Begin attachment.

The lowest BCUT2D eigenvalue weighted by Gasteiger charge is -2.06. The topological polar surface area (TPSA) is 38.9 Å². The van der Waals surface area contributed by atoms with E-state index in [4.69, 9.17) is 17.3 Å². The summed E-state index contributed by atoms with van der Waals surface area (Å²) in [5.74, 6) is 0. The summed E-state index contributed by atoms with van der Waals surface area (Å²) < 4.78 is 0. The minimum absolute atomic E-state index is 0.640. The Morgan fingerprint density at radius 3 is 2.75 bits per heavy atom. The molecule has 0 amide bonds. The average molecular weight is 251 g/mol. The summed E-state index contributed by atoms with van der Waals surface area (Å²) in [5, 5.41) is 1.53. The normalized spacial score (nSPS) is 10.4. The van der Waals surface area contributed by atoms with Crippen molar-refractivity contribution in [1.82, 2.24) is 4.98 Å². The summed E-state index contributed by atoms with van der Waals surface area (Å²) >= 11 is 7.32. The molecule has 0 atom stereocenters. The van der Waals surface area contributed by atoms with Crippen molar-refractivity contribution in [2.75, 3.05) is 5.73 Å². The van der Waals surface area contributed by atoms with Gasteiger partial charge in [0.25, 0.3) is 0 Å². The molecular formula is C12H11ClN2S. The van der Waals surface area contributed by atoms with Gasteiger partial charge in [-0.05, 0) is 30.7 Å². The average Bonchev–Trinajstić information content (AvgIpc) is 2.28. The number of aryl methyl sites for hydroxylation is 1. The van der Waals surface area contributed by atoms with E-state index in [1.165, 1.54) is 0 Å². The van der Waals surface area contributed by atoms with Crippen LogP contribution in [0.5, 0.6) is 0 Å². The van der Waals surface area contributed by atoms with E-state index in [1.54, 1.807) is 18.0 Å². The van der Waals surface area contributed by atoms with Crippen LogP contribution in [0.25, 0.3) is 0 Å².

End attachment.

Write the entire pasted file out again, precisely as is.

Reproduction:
The lowest BCUT2D eigenvalue weighted by Gasteiger charge is -2.06. The topological polar surface area (TPSA) is 38.9 Å². The van der Waals surface area contributed by atoms with E-state index in [4.69, 9.17) is 17.3 Å². The summed E-state index contributed by atoms with van der Waals surface area (Å²) in [5.74, 6) is 0. The summed E-state index contributed by atoms with van der Waals surface area (Å²) < 4.78 is 0. The minimum absolute atomic E-state index is 0.640. The Morgan fingerprint density at radius 3 is 2.75 bits per heavy atom. The molecule has 0 amide bonds. The average molecular weight is 251 g/mol. The summed E-state index contributed by atoms with van der Waals surface area (Å²) in [5, 5.41) is 1.53. The normalized spacial score (nSPS) is 10.4. The van der Waals surface area contributed by atoms with Crippen molar-refractivity contribution in [1.82, 2.24) is 4.98 Å². The summed E-state index contributed by atoms with van der Waals surface area (Å²) >= 11 is 7.32. The molecule has 0 atom stereocenters. The van der Waals surface area contributed by atoms with Crippen molar-refractivity contribution in [2.75, 3.05) is 5.73 Å². The van der Waals surface area contributed by atoms with Gasteiger partial charge in [0.25, 0.3) is 0 Å². The molecular formula is C12H11ClN2S. The van der Waals surface area contributed by atoms with Gasteiger partial charge in [-0.05, 0) is 30.7 Å². The average Bonchev–Trinajstić information content (AvgIpc) is 2.28. The number of aryl methyl sites for hydroxylation is 1. The van der Waals surface area contributed by atoms with E-state index in [1.165, 1.54) is 0 Å². The van der Waals surface area contributed by atoms with Crippen LogP contribution in [0.5, 0.6) is 0 Å². The van der Waals surface area contributed by atoms with E-state index in [1.54, 1.807) is 18.0 Å². The van der Waals surface area contributed by atoms with Crippen LogP contribution in [0.25, 0.3) is 0 Å².